Here are a few of us all decked out to be in the Christmas choir.          

         One of our favorite things to do was to go fabric shopping and then take our material to various Indian and Bangladeshi tailors in Doha. She is just kidding around as she enthusiastically picked up this material with peacock feathers woven into it. We were on a hunt to find fabric to buy for another son's wedding. Ironically, the material she bought that night she made into a dress. That is the dress she wore to represent me at my son's wedding. 

      Feeding Muslims at a mosque in Doha during Ramadan. Although she is not Muslim, Minika fasted with her Muslim friends during Ramadan and encouraged me to do the same. I am so grateful I met Minika. Her influence spans wide and long--all over this world. 

Friday, December 18, 2020

Finding the Bright Star in us at Christmas 2020

There shall a new star arise, such as one as ye have never seen. --                                                                             Helaman 14:5

Every child is fascinated with stars. Their light punctuates our sky. Indeed, astronomy is the oldest science and has been used to navigate the world since time began. But ah, during Christmas time, stars have a special meaning: we remember the wisemen who followed them to the Christ child, the shepherds who stood under their canopy while angel choirs sang to them in pastures, and likely Joseph who as a refugee father looked to the night sky to escape Bethlehem for Egypt. Without stars, it would be hard to imagine the first Christmas story.

This year, for the first time in 800 years Saturn and Jupiter are merging together on the same elliptical plane. We have been viewing over here in China. with just our eyes (no telescope is needed) the conjunction in space of Saturn and Jupiter. Each night they become a little closer --merging like a glistening megastar. On December 21 it will seem like they will overlap. It is stunning to watch them every night getting closer together--our nightly ritual. My daughter says she is having an outdoor "star party" in Utah, USA. And I will be doing the same here over here in China.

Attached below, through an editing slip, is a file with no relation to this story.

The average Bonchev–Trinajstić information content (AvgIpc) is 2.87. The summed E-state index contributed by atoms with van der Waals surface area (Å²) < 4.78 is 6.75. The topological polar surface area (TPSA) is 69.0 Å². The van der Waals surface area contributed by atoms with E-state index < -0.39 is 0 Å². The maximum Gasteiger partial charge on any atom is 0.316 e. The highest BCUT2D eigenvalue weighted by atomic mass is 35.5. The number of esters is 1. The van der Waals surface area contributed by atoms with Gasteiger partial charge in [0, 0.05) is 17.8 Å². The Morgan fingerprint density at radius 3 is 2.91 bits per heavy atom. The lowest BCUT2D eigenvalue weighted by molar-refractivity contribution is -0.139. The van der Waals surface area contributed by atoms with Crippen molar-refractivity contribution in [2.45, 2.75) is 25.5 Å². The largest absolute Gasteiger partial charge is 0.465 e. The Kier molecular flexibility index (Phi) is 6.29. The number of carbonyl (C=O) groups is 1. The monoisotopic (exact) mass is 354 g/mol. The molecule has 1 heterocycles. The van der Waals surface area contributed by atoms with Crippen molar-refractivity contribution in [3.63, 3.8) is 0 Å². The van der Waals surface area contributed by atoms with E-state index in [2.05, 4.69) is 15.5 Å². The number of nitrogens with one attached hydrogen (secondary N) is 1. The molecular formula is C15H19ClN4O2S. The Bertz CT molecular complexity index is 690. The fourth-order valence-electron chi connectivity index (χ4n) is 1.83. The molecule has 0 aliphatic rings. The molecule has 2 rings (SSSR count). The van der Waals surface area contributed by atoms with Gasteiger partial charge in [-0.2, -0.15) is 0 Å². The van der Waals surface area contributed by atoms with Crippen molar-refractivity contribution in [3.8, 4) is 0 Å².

Perhaps these two planets seemingly joining together is a message for us--that the world needs to unitedly come together too. To find these two merging planets every night has made me look up and discover the sky this holiday season. I am a child again. Every night can hold unexpectant light-filled radiance. Also, we too can become new arising stars ourselves. But we can also interlink with others to be even brighter--just like these two planets.

The night skies remind me of slaves, sailors, explorers who absolutely depended on them to navigate across oceans and wildernesses. Stars brought them to freedom and new promised lands. And then when they were through journeying, they would bring them home again. Stars remind us we are not alone and to gather more hope. They direct and guide us to where we need to be. 

So wherever you are in the world, go out and view the heavens. Catch some stardust and surprise yourself by being even brighter than you could have ever imagined.

          Love these stars that are hung in many parts of Europe. We made these when my kids were little.                                                                             Here is a tutorial

                                            What would the Christmas story be without stars?